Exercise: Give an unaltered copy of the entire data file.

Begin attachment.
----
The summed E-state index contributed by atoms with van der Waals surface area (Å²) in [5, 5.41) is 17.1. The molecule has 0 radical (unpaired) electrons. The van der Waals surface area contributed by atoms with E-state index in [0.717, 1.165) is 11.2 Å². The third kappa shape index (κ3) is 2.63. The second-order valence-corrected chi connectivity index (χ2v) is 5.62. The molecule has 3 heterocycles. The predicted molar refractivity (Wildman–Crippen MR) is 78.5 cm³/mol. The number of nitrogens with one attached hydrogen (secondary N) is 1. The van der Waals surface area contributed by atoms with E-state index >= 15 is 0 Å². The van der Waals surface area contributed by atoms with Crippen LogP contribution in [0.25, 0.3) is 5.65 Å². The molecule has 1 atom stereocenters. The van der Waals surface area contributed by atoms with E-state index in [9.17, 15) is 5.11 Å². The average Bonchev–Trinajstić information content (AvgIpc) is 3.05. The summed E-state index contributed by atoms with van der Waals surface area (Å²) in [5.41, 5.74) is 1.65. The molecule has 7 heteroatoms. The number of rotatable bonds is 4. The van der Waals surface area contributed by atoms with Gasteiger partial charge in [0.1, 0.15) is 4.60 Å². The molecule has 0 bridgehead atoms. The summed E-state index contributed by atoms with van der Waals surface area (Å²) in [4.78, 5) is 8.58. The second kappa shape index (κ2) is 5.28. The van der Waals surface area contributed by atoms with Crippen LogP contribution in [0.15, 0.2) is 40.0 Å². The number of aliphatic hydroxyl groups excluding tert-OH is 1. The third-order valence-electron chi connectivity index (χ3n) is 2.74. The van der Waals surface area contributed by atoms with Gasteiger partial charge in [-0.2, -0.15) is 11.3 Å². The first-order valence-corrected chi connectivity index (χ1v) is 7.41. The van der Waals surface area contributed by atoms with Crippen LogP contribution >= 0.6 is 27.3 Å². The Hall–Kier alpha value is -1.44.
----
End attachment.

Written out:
The summed E-state index contributed by atoms with van der Waals surface area (Å²) in [5, 5.41) is 17.1. The molecule has 0 radical (unpaired) electrons. The van der Waals surface area contributed by atoms with E-state index in [0.717, 1.165) is 11.2 Å². The third kappa shape index (κ3) is 2.63. The second-order valence-corrected chi connectivity index (χ2v) is 5.62. The molecule has 3 heterocycles. The predicted molar refractivity (Wildman–Crippen MR) is 78.5 cm³/mol. The number of nitrogens with one attached hydrogen (secondary N) is 1. The van der Waals surface area contributed by atoms with E-state index >= 15 is 0 Å². The van der Waals surface area contributed by atoms with Crippen LogP contribution in [0.25, 0.3) is 5.65 Å². The molecule has 1 atom stereocenters. The van der Waals surface area contributed by atoms with E-state index in [9.17, 15) is 5.11 Å². The average Bonchev–Trinajstić information content (AvgIpc) is 3.05. The summed E-state index contributed by atoms with van der Waals surface area (Å²) in [5.41, 5.74) is 1.65. The molecule has 7 heteroatoms. The number of rotatable bonds is 4. The van der Waals surface area contributed by atoms with Gasteiger partial charge in [0.1, 0.15) is 4.60 Å². The molecule has 0 bridgehead atoms. The summed E-state index contributed by atoms with van der Waals surface area (Å²) in [4.78, 5) is 8.58. The second kappa shape index (κ2) is 5.28. The van der Waals surface area contributed by atoms with Crippen LogP contribution in [0.15, 0.2) is 40.0 Å². The number of aliphatic hydroxyl groups excluding tert-OH is 1. The third-order valence-electron chi connectivity index (χ3n) is 2.74. The van der Waals surface area contributed by atoms with Gasteiger partial charge in [-0.2, -0.15) is 11.3 Å². The first-order valence-corrected chi connectivity index (χ1v) is 7.41. The van der Waals surface area contributed by atoms with Crippen LogP contribution >= 0.6 is 27.3 Å². The Hall–Kier alpha value is -1.44.